Thursday, January 29, 2009

System-wide molecular evidence for phenotypic buffering in Arabidopsis
In this Brief Communication, in a very nice issue of Nature Genetics, the authors profiled several Arabidopsis lines for a system-wide genetical genomics1 study of molecular variation, integrating transcript, protein and metabolite data from a population of recombinant inbred lines2 (RILs) of this model plant.

It appears that most of the genome and transcript variation between the two parental accession used for generating the RILs (and of the RILs themselves), is 'buffered' and does not result on phenotypic variation.
The largest fraction of molecular variants is silent at the phenotypic level and only a few influential 'hot spots' regions cause a mejor phenotypic variation across a range of environmental conditions
Interestingly, and despite the generalized buffering, the authors described six QTL (quantitative trait loci) hotspots,
which seem to correspond to a few molecular 'breakpoints' of an otherwise robust regulatory system
This is somewhat related to an article I posted recently on phenotypic variation buffering in yeast. In general, the idea seems to be that most of the variation in a species remains silent phenotypically, but alterations in certain genes or sequences may unleash the accumulated genetic variation and it can then be manifested at the phenotypic level. In the case of the yeast article, the authors proposed these genes were network hubs.

Although the authors comment that most of the reported hotspots could be linked to well-studied genes, such as CRY2 or HUA2, it must me emphasized that due to the somewhat imperfect resolution of QTL mapping, maybe other genes or regions may be involved in the observed traits.
Buffering and release of variation may be widespread phenomenon; for example, in both Drosophila and Arabidopsis, altered Hsp90 function results in pleiotropic phenotypic effects dependent on the underlying genotype.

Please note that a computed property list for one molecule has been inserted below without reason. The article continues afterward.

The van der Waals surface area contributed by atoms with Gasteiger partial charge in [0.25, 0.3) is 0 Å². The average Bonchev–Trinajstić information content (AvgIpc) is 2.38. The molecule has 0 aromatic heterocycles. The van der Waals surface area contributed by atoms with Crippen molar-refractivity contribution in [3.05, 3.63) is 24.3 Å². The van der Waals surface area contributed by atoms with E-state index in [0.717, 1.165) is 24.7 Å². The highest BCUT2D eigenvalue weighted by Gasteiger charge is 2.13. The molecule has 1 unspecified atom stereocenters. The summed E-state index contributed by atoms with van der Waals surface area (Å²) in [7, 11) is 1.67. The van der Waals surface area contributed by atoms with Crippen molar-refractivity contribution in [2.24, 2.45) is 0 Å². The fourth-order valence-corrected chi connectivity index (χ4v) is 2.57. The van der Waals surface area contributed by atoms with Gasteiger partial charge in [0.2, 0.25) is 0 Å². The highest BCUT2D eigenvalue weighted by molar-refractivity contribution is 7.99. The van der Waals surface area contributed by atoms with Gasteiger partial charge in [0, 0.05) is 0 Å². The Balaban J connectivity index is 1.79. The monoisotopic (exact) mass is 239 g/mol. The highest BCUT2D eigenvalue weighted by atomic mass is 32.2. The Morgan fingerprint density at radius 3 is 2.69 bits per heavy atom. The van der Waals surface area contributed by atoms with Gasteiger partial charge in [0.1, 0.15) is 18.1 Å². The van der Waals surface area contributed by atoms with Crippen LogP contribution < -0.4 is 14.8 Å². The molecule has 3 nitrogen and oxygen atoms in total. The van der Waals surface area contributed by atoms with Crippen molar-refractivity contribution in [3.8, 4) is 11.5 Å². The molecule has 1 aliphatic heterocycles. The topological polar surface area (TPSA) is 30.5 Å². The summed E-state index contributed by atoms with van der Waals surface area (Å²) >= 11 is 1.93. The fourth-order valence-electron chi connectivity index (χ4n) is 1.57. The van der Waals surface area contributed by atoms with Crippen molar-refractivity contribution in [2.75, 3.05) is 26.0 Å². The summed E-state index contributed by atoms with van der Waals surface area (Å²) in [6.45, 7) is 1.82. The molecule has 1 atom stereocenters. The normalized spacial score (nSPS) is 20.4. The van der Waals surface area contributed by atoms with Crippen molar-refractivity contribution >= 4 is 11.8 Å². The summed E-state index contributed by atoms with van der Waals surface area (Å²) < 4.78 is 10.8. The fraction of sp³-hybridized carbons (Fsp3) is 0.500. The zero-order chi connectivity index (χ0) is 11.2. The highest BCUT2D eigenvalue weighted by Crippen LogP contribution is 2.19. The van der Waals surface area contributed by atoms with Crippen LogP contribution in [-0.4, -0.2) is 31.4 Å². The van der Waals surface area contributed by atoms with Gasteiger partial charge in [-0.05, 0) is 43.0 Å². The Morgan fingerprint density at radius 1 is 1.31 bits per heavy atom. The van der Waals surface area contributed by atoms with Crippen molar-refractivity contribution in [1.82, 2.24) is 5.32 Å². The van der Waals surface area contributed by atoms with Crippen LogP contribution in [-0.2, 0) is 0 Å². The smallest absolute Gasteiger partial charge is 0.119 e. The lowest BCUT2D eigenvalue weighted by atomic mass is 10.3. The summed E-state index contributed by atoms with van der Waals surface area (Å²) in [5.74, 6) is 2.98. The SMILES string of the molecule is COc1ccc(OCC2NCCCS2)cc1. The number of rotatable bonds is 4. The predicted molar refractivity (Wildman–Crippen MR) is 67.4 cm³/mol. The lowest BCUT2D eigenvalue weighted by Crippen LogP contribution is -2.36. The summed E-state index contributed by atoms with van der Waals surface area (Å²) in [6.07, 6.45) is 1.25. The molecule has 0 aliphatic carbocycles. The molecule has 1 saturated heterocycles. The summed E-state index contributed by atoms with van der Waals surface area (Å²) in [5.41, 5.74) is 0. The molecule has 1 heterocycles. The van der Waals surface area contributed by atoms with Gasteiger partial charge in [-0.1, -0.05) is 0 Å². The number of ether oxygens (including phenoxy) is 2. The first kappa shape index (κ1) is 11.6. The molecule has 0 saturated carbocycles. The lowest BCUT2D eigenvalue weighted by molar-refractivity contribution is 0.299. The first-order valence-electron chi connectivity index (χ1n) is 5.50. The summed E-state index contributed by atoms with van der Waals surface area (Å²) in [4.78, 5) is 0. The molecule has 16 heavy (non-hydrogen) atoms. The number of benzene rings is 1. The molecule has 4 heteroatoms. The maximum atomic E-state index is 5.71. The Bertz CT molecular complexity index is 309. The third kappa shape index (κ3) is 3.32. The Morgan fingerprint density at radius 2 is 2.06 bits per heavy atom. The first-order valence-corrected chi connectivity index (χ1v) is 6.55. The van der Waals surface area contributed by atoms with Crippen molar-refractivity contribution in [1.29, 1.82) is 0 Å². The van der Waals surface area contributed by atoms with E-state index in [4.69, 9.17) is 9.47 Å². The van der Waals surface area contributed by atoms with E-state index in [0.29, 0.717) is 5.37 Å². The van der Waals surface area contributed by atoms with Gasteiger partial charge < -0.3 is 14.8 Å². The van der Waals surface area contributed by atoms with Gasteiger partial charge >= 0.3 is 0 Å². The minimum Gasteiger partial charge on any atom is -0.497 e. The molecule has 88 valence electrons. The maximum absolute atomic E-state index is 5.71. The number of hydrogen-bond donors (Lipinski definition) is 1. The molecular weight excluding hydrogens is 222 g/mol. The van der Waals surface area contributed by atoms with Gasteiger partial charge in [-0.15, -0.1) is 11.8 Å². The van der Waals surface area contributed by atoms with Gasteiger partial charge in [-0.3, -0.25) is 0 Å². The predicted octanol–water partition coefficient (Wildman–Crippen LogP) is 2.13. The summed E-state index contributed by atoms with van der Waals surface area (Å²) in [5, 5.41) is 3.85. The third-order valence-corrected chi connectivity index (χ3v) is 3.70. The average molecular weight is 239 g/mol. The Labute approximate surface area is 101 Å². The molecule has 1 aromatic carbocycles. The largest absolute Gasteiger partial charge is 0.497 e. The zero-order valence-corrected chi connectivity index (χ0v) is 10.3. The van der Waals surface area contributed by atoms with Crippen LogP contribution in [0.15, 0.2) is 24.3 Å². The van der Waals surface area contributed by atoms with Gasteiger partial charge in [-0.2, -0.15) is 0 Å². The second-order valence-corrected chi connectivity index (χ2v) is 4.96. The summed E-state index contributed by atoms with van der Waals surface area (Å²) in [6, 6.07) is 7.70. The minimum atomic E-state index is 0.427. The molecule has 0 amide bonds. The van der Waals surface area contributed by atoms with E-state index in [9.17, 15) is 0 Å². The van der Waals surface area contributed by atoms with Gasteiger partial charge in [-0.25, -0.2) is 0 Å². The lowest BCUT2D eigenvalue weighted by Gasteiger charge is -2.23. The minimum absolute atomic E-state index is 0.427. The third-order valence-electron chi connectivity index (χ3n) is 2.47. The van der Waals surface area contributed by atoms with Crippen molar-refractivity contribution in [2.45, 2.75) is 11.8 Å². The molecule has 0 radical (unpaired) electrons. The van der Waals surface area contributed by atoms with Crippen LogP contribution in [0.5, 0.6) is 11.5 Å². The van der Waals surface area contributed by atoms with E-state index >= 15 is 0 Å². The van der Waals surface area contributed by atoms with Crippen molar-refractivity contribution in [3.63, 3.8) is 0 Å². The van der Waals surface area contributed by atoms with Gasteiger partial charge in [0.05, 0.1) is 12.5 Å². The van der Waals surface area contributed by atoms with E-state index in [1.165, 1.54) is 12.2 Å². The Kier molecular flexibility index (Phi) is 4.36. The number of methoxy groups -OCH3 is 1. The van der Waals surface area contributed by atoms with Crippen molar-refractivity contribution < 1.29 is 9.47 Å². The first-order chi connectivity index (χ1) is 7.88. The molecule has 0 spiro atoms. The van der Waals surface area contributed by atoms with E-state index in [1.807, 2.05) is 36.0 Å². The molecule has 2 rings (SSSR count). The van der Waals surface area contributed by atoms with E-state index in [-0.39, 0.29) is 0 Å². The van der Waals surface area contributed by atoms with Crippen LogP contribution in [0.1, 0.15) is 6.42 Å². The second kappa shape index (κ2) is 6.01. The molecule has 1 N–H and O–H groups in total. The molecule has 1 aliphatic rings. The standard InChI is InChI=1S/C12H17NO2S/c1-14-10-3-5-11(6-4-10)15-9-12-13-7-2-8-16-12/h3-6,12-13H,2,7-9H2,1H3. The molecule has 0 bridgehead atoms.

I leave you with the final sentence of this article
variation in a multitude of Arabidopsis complex traits can be explained to a considerable extent by only a few QTL hot spots

Here's the abstract and reference:

System-wide molecular evidence for phenotypic buffering in Arabidopsis

Fu J, Keurentjes JJ, Bouwmeester H, America T, Verstappen FW, Ward JL, Beale MH, de Vos RC, Dijkstra M, Scheltema RA, Johannes F, Koornneef M, Vreugdenhil D, Breitling R, Jansen RC.
[1] Groningen Bioinformatics Centre, University of Groningen, 9751NN Haren, The Netherlands. [2] Department of Genetics, University Medical Centre Groningen, University of Groningen, 9700RB Groningen, The Netherlands. [3] These authors contributed equally to this work.

We profiled 162 lines of Arabidopsis for variation in transcript, protein and metabolite abundance using mRNA microarrays, two-dimensional polyacrylamide gel electrophoresis, gas chromatography time-of-flight mass spectrometry, liquid chromatography quadrupole time-of-flight mass spectrometry, and proton nuclear magnetic resonance. We added all publicly available phenotypic data from the same lines and mapped quantitative trait loci (QTL) for 40,580 molecular and 139 phenotypic traits. We found six QTL hot spots with major, system-wide effects, suggesting there are six breakpoints in a system otherwise buffered against many of the 500,000 SNPs.

Jingyuan Fu, Joost J B Keurentjes, Harro Bouwmeester, Twan America, Francel W A Verstappen, Jane L Ward, Michael H Beale, Ric C H de Vos, Martijn Dijkstra, Richard A Scheltema, Frank Johannes, Maarten Koornneef, Dick Vreugdenhil, Rainer Breitling, Ritsert C Jansen (2009). System-wide molecular evidence for phenotypic buffering in Arabidopsis Nature Genetics, 41 (2), 166-167 DOI: 10.1038/ng.308

1 I know this may be a new concept for many of you, and instead of explaining it myself, and give a possibly complex definition, I'd rather direct you to an article on Trends in Genetics (2001) 17:388-391.
2See Broman KW. Genetics. 2005 Feb;169(2):1133-46.